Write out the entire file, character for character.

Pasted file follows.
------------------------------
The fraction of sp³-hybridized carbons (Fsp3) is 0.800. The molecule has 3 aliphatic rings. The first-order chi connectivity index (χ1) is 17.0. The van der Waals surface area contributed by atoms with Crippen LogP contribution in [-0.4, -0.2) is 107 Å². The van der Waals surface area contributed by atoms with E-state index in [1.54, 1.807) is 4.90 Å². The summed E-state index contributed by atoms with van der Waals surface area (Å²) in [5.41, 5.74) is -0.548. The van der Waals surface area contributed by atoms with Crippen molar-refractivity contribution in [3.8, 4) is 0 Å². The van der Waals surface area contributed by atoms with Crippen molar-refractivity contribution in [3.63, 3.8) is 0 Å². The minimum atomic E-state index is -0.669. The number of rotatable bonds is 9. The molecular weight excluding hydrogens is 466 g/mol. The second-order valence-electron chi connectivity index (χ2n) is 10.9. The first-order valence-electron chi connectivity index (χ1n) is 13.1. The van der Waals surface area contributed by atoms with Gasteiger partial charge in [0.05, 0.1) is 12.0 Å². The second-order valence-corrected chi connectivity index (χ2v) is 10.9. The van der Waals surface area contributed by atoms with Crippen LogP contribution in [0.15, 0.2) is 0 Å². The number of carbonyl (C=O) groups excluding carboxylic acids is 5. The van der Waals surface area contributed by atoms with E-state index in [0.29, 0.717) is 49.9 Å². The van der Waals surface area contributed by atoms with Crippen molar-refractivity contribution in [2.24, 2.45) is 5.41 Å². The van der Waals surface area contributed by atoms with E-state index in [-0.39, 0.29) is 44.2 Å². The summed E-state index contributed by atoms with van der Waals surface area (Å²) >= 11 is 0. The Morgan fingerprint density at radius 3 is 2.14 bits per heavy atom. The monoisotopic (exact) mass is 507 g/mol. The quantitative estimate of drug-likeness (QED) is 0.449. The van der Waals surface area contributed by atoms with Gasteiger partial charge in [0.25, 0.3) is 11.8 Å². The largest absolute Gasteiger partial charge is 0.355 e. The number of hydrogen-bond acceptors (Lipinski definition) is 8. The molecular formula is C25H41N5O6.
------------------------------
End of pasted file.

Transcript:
The fraction of sp³-hybridized carbons (Fsp3) is 0.800. The molecule has 3 aliphatic rings. The first-order chi connectivity index (χ1) is 17.0. The van der Waals surface area contributed by atoms with Crippen LogP contribution in [-0.4, -0.2) is 107 Å². The van der Waals surface area contributed by atoms with E-state index in [1.54, 1.807) is 4.90 Å². The summed E-state index contributed by atoms with van der Waals surface area (Å²) in [5.41, 5.74) is -0.548. The van der Waals surface area contributed by atoms with Crippen molar-refractivity contribution in [3.8, 4) is 0 Å². The van der Waals surface area contributed by atoms with Crippen molar-refractivity contribution in [3.63, 3.8) is 0 Å². The minimum atomic E-state index is -0.669. The number of rotatable bonds is 9. The molecular weight excluding hydrogens is 466 g/mol. The second-order valence-electron chi connectivity index (χ2n) is 10.9. The first-order valence-electron chi connectivity index (χ1n) is 13.1. The van der Waals surface area contributed by atoms with Gasteiger partial charge in [0.05, 0.1) is 12.0 Å². The second-order valence-corrected chi connectivity index (χ2v) is 10.9. The van der Waals surface area contributed by atoms with Crippen LogP contribution in [0.15, 0.2) is 0 Å². The number of carbonyl (C=O) groups excluding carboxylic acids is 5. The van der Waals surface area contributed by atoms with E-state index in [0.29, 0.717) is 49.9 Å². The van der Waals surface area contributed by atoms with Crippen molar-refractivity contribution in [2.24, 2.45) is 5.41 Å². The van der Waals surface area contributed by atoms with E-state index in [-0.39, 0.29) is 44.2 Å². The summed E-state index contributed by atoms with van der Waals surface area (Å²) >= 11 is 0. The Morgan fingerprint density at radius 3 is 2.14 bits per heavy atom. The monoisotopic (exact) mass is 507 g/mol. The quantitative estimate of drug-likeness (QED) is 0.449. The van der Waals surface area contributed by atoms with Gasteiger partial charge in [0.25, 0.3) is 11.8 Å². The largest absolute Gasteiger partial charge is 0.355 e. The number of hydrogen-bond acceptors (Lipinski definition) is 8. The molecular formula is C25H41N5O6.